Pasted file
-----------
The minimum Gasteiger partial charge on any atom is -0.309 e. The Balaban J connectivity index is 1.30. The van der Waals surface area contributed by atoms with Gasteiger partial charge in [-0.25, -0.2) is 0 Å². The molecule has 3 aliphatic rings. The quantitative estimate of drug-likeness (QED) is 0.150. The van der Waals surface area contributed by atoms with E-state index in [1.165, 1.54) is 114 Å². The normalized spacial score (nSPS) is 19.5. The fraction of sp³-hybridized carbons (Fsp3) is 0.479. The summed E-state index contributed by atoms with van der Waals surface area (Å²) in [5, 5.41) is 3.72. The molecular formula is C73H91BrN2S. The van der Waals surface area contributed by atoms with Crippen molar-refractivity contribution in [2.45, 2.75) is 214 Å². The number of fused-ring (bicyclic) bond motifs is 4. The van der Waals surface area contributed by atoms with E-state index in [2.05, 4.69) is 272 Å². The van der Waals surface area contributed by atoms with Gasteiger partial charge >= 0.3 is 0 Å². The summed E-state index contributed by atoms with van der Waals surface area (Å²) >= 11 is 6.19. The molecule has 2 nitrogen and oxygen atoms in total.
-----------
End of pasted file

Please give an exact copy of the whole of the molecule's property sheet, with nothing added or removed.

The minimum Gasteiger partial charge on any atom is -0.309 e. The Balaban J connectivity index is 1.30. The van der Waals surface area contributed by atoms with Gasteiger partial charge in [-0.25, -0.2) is 0 Å². The molecule has 3 aliphatic rings. The quantitative estimate of drug-likeness (QED) is 0.150. The van der Waals surface area contributed by atoms with E-state index in [1.165, 1.54) is 114 Å². The normalized spacial score (nSPS) is 19.5. The fraction of sp³-hybridized carbons (Fsp3) is 0.479. The summed E-state index contributed by atoms with van der Waals surface area (Å²) in [5, 5.41) is 3.72. The molecular formula is C73H91BrN2S. The van der Waals surface area contributed by atoms with Crippen molar-refractivity contribution in [2.45, 2.75) is 214 Å². The number of fused-ring (bicyclic) bond motifs is 4. The van der Waals surface area contributed by atoms with E-state index in [2.05, 4.69) is 272 Å². The van der Waals surface area contributed by atoms with Gasteiger partial charge >= 0.3 is 0 Å². The summed E-state index contributed by atoms with van der Waals surface area (Å²) >= 11 is 6.19. The molecule has 2 nitrogen and oxygen atoms in total.